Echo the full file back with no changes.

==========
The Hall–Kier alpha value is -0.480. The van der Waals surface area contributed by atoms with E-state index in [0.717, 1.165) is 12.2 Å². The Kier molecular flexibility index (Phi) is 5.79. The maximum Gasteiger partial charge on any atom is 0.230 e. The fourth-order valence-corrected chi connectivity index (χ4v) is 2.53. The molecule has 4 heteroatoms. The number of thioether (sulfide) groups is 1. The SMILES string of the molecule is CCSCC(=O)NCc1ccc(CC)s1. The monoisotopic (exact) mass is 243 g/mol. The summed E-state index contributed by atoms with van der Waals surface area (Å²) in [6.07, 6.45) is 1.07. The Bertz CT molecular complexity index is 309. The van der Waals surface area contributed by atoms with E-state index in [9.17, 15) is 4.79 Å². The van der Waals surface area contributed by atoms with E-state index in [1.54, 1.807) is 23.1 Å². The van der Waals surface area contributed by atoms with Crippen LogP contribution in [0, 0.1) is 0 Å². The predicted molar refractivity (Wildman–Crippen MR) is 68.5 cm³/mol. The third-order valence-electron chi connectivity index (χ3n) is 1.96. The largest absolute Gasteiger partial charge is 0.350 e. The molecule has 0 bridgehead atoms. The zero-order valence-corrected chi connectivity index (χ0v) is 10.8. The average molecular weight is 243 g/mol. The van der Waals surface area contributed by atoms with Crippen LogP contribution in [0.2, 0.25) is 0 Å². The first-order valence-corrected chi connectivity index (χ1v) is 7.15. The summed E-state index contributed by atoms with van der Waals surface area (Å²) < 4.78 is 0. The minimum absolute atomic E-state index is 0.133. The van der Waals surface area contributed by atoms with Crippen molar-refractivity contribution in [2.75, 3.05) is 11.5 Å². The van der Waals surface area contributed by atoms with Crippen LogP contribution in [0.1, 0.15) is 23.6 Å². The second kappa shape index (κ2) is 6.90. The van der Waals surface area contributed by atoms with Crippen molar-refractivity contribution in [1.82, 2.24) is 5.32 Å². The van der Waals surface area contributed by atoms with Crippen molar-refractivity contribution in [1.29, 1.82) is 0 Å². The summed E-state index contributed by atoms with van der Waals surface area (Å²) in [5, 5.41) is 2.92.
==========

The Hall–Kier alpha value is -0.480. The van der Waals surface area contributed by atoms with E-state index in [0.717, 1.165) is 12.2 Å². The Kier molecular flexibility index (Phi) is 5.79. The maximum Gasteiger partial charge on any atom is 0.230 e. The fourth-order valence-corrected chi connectivity index (χ4v) is 2.53. The molecule has 4 heteroatoms. The number of thioether (sulfide) groups is 1. The SMILES string of the molecule is CCSCC(=O)NCc1ccc(CC)s1. The monoisotopic (exact) mass is 243 g/mol. The summed E-state index contributed by atoms with van der Waals surface area (Å²) in [6.07, 6.45) is 1.07. The Bertz CT molecular complexity index is 309. The van der Waals surface area contributed by atoms with E-state index in [9.17, 15) is 4.79 Å². The van der Waals surface area contributed by atoms with E-state index in [1.54, 1.807) is 23.1 Å². The van der Waals surface area contributed by atoms with Crippen LogP contribution in [0, 0.1) is 0 Å². The predicted molar refractivity (Wildman–Crippen MR) is 68.5 cm³/mol. The third-order valence-electron chi connectivity index (χ3n) is 1.96. The largest absolute Gasteiger partial charge is 0.350 e. The molecule has 0 bridgehead atoms. The zero-order valence-corrected chi connectivity index (χ0v) is 10.8. The average molecular weight is 243 g/mol. The van der Waals surface area contributed by atoms with Crippen LogP contribution in [0.2, 0.25) is 0 Å². The first-order valence-corrected chi connectivity index (χ1v) is 7.15. The summed E-state index contributed by atoms with van der Waals surface area (Å²) < 4.78 is 0. The minimum absolute atomic E-state index is 0.133. The van der Waals surface area contributed by atoms with Crippen molar-refractivity contribution in [2.75, 3.05) is 11.5 Å². The van der Waals surface area contributed by atoms with Crippen LogP contribution in [0.1, 0.15) is 23.6 Å². The second kappa shape index (κ2) is 6.90. The van der Waals surface area contributed by atoms with Crippen molar-refractivity contribution in [1.82, 2.24) is 5.32 Å². The van der Waals surface area contributed by atoms with Crippen molar-refractivity contribution in [1.29, 1.82) is 0 Å². The summed E-state index contributed by atoms with van der Waals surface area (Å²) in [5, 5.41) is 2.92.